Posted 10/3/11
The Scripps National Spelling Bee has been running since 1925. It is held in Washington D.C. every year at the end of May. Although contestants are schoolchildren, the competition is intense. It is televised and the finals are aired at primetime. Despite the name, it seems that it has nothing to do with bees.
  • Language level: Pre-intermediate (A2) +
  • Learner type: Teens; Adults
  • Time: 40 minutes
  • Activity: Spelling competition
  • Topic: Spelling
  • Language: Functional questions about words (How do you spell? etc)
  • Materials: Video; Worksheet
Spelling bee pdf [downloaded 3296 times]

Lesson plan outline

  1. Show students the clip of Kennyi Aouad getting the giggles while attempting to spell sardoodledom (see above). Ask them to watch without paying too much attention to what is being said. Ask if they can work out what is happening.
  2. Explain to students that Kennyi is a contestant in the most famous annual US spelling competition called Scripps National Spelling Bee. Find out if students were aware of the existence of English spelling competitions. If not, are they surprised that they take place? Point out that contestants generally have to spell obscure, low frequency or specialist words (sardoodledom, for example).
  3. Give out copies of the Video Worksheet (included in the PDF download). Students have to read a transcription of the exchange between the contestant and competition official. The task is to work out the questions that the contestant asks and write them in the spaces provided. Full instructions are provided on the sheet.
  4. Let students share and compare answers before playing the clip a second time and allowing them to correct their work.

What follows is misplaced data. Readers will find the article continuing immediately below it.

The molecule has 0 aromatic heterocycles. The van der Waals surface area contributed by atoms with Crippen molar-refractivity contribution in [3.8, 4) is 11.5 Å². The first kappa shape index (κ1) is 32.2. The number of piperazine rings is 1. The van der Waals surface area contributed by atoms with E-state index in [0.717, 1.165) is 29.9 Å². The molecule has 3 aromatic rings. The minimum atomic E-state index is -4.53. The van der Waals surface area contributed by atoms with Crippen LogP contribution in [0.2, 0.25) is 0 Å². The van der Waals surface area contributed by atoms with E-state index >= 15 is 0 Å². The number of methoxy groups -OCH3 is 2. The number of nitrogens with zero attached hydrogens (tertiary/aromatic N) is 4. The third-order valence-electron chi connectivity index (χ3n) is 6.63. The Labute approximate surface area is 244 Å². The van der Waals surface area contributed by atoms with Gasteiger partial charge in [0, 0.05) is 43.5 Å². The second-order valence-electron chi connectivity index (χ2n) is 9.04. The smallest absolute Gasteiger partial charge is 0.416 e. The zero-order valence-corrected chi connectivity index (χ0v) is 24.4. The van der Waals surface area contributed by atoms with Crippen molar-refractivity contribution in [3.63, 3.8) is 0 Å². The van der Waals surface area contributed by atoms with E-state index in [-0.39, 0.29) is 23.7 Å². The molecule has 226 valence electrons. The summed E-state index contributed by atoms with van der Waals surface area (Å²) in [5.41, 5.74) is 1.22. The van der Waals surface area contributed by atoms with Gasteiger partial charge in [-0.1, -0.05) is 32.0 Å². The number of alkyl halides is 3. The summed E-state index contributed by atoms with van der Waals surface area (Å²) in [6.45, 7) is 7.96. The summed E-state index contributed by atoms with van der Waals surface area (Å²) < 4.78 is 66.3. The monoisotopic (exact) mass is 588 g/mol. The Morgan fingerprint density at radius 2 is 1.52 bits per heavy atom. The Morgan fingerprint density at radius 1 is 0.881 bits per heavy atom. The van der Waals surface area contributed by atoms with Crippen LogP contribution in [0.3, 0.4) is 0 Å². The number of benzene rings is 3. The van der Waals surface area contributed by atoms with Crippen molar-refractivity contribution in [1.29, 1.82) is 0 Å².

5. Tell students that they are going to prepare their own Spelling Bee competitions. Give out copies of the Spelling Bee Preparation Worksheets (included in PDF download). Ask students to look at their vocabulary notebooks and choose 5 words with difficult spelling that they have already met (this is an opportunity for vocabulary revision). For each word, students should:
    • Make sure they know how to pronounce it
    • Identify its part of speech (noun, verb, preposition, adjective, adverb, etc)
    • Write their own definition of the word
    • Write an example sentence containing the word in context
  6. Offer help as your students prepare. Also give access to dictionaries if possible. Make sure students’ definitions and example sentences are sound.

  7. Arrange the class into groups of between 4 and 6 students. In their groups, students take it in turn to be quiz master and give all other group members a word to spell. Group members can ask any of the questions below before writing down their answers. Write the questions on the board and encourage students to use them.
* Could you say it again?
* Could you give me the definition?
* What part of speech is it?
* Could you use it in a sentence?

Each correctly spelled word gets a group member one point.

Variation: Whole class format